I don't know why, this given... when sounds so 'English' without really being that

The construct <given ... when> sounds better in English than <switch ... case ...> because: a) Switch is more commonly used in English as a noun, eg., Use the switch to turn on the light. But because English can use nouns for verbs and adjectives as well, eg., 'Switch on the light' or 'he is a switched-on type of guy', it seems ok to use it in for control purposes. Except ... the verb is really 'switch on' not 'switch'. Also we have 'switch over', 'switch from', 'switch between' etc. where as 'switch' as a verb as in 'she just switched boyfriends' means exchanging one for another, not choosing between alternative cases. So really 'switch' as a verb is really more like 'toggle'. So when an English person (or at least one that cares about the use of language) sees 'switch' in a programming language, there is the feeling that something is missing, or not quite right. And there is absolutely no linguistic link between 'switch' and 'case'. If I am uncomfortable with 'switch', 'case' really sucks. In fact, whenever I work in language other than perl, and 'switch' is the preferred construct, I always have to check the syntax to work out what goes where.

b) 'Given' is more commonly used in English as a verb form. 'He was given an award'. Also, it is in the correct form for use at the beginning of a sentence, eg., 'Given three choices, he chose the most profitable'. So we have something that looks and feels like it is a part of normal English speech. The 'when' part is also a natural tag in English indicating one of several alternatives. 'Given' can be used as noun (the power of English! as a language) as in 'we have a number of givens, but the issue is still unresolved'. This is much rarer than the use of 'given' in verb uses.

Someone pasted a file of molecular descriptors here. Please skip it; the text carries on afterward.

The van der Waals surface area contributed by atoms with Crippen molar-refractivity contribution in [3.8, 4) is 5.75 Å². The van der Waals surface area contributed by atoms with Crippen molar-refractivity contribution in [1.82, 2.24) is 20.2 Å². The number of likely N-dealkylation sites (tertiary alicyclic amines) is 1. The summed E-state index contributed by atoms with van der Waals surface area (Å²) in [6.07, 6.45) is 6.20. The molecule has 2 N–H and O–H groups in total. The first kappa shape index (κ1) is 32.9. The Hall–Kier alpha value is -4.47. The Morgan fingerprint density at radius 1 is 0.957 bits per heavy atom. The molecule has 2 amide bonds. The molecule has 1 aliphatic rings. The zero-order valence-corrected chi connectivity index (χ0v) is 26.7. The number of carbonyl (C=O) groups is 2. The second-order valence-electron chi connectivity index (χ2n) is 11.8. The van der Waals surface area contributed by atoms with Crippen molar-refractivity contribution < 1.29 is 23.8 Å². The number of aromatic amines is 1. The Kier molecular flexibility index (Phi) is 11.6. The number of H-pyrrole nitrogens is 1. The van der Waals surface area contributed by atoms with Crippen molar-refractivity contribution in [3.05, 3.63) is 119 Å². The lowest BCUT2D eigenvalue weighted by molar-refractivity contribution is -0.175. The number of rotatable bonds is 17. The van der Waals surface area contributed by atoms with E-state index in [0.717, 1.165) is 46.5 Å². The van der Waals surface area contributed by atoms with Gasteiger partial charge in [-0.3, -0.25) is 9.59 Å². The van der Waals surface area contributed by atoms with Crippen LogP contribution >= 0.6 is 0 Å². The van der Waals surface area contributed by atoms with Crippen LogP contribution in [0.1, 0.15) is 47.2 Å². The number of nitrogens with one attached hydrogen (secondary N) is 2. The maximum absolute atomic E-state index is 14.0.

c) You might ask, why bother? Just choose words, and since switch is the most common one, just use it. Well, computers dont care whether you use words or symbols, so long as semantics can be uniquely extracted from syntax, that is, the computer knows uniquely what you are trying to say to it. But the reality is that humans dont work that way. From the time of FORTRAN and COBOL, the aim has been to choose words over symbols so that they have semantic meaning for the programmer. It makes it easier for programmers to write descriptions of algorithms and operations, and to understand the logic of the descriptions they are writing. This reduces development and debugging time. Perl has been so successful, and my programming language of choice, because where words have been chosen, they have very similar semantics to normal English. That helps me in my programming.

My own guess is that once Perl6 starts being used (When oh when oh when!!!!), other languages or dialects will switch 'switch' for 'given', or at the least, the 'given ... when' will be an alias for 'switch ... case'.

Reply via email to